Sulfate Solution

Aramco completes major onshore sulfate removal effort

‘Ain Dar’s five sulfate removal units commence operation.

Aramco completes major onshore sulfate removal effort

There are many ways for the natural pressure of an oil and gas reservoir to get a helping hand.

 

Injecting seawater is one way to assist, but sometimes the ocean’s salt reacts with the underground formation, causing oil and gas production issues.

 

Scale formation plugs reservoir porosity, impacting production.

 

Removing the salt before injection — desulfation — solves this, and Aramco recently turned on one of the world’s largest onshore sulfate removal plants at ‘Ain Dar.

 

Flicking on sulfate switch

 

In September 2020, on the eastern border of Ghawar, the world’s largest oil and gas reservoir, the company fired up five newly constructed giant sulfate removal units.

 

Following a January 2018 contract signing and October 2018 commencement, construction of ‘Ain Dar’s sulfate removal plant took 21 months to complete.

 

The impressive new facility takes power from ‘Ain Dar’s water injection plant to energize its electric motors, and its equipment includes a substation, five nanofiltration trains, four high-pressure water injection pumps, and common utilities.

 

New construction technology for the project included cost-effective and timesaving polymer for sand stabilization on pipeline berms, and durable lightweight nonmetallic grating.

Seawater for enhanced recovery 

 

Ocean waters account for more than 95% of the Earth’s water, and in arid Saudi Arabia, using seawater to enhance oil recovery makes good sense, and contributes to water conservation.

 

The sulfate removal units supply more than 12,000 gallons of water per minute to be used for enhanced oil recovery.

 

Through each unit, the 100,000 m2 facility pumps high-pressure Gulf waters piped from Aramco’s Qurayyah seawater plant, across finely membraned filters for injection into Ghawar’s ‘Ain Dar and Fazran fields.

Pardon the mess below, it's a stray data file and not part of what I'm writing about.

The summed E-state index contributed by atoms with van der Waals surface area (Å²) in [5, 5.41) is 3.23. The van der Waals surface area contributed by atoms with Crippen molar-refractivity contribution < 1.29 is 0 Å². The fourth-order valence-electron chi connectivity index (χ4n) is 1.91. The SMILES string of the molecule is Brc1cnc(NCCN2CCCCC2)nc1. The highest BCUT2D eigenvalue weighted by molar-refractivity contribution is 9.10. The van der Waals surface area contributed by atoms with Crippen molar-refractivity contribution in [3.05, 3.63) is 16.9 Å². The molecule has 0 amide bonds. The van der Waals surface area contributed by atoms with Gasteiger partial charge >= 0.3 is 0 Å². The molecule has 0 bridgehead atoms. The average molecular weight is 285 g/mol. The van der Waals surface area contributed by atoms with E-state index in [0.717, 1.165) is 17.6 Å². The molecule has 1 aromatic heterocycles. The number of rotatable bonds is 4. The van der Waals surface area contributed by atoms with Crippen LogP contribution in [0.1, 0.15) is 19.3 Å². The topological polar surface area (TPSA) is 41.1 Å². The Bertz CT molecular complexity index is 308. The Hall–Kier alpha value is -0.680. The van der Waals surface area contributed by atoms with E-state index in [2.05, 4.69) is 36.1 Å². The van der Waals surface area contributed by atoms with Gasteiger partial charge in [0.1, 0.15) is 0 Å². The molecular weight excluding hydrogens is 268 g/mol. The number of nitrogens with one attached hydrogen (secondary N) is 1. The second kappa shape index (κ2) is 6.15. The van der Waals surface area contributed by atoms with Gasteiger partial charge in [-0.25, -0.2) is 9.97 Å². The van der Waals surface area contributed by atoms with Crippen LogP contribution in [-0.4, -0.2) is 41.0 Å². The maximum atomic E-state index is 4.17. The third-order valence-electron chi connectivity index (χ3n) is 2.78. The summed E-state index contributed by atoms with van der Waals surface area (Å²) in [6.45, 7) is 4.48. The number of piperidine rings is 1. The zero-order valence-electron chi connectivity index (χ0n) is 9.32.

Oil Facilities Projects Department then manager, Ahmed U. Al-Aredhi, said that using desalinated seawater to push oil from a reservoir to a well was a prudent use of the Kingdom’s precious resources.

 

“Using seawater with reduced sulfate has less impact on operational facilities, which translates to a lower industrial footprint,” said Al-Aredhi.

Getting salt out of water

 

Making seawater suitable for industrial use involves applying pressure.

 

Gulf waters are particularly salty, with approximately 57,000 milligrams of salt content per liter, which is higher than most oceans and seas around the world.

 

The five sulfate removal units use nanomembrane filters for the large-scale removal of salt and impurities, and project engineer Hussain M. Alramadhan says the units’ sophisticated nanofiltration stops almost all sulfate from getting through.

 

“The units reduce the sulfate in the seawater from 4,400 ppm to less than 200 ppm,” said Al-Aredhi.

 

The nano-membrane filters remove large dissolved salts — divalent and larger ions, ions with electronic charge of 2 and larger, such as sulfate ions SO4-2, Ca+2, and Mg+2. 

 

Monovalents — small dissolved salts and ions such as Na+1 and Cl-1 — will pass through the filters as they have no impact on reservoir formation. 

 

 
Khurais multiple stream
Khurais, one of the world’s largest intelligent fields, also recently commissioned a multiple stream seawater reverse osmosis and sulfate removal facility.

Put onstream in August 2020, the first-of-its-kind facility in Aramco is part of an environmental commitment by Khurais to stop the use of non-potable (non-drinkable) groundwater in the processing of crude oil.

Treated through nano-membranes, the low sulfate seawater is injected into the Khurais Lower Fadhli reservoir, enhancing crude oil production by reducing scaling and clogging of the oil reservoir caused by sulfate.

The seawater reverse osmosis and sulfate removal facility at Khurais has 14 trains, producing four streams of water with several ionic compositions, each used for various purposes.

 

Every drop used

 

Al-Aredhi said rejected seawater is redirected back to the existing water injection wells, “No drop of the seawater is wasted. 

 

“Although high in sulfate, the rejected water can be used in oil fields whose oil and gas chemistry does not react with the sulfate,” he explained.

 

Product water from the ‘Ain Dar facility is sent to north Ghawar and lower Fadhli oil reservoirs.

 

The Kingdom has a small number of large and productive oil reservoirs, low per barrel gas flaring rates, and low water production.

 

This combination results in less mass lifted per unit of oil produced, less energy used for fluid separation, handling, treatment, and reinjection.

 

Together, all contribute to the low upstream carbon intensity of Arabian oils.

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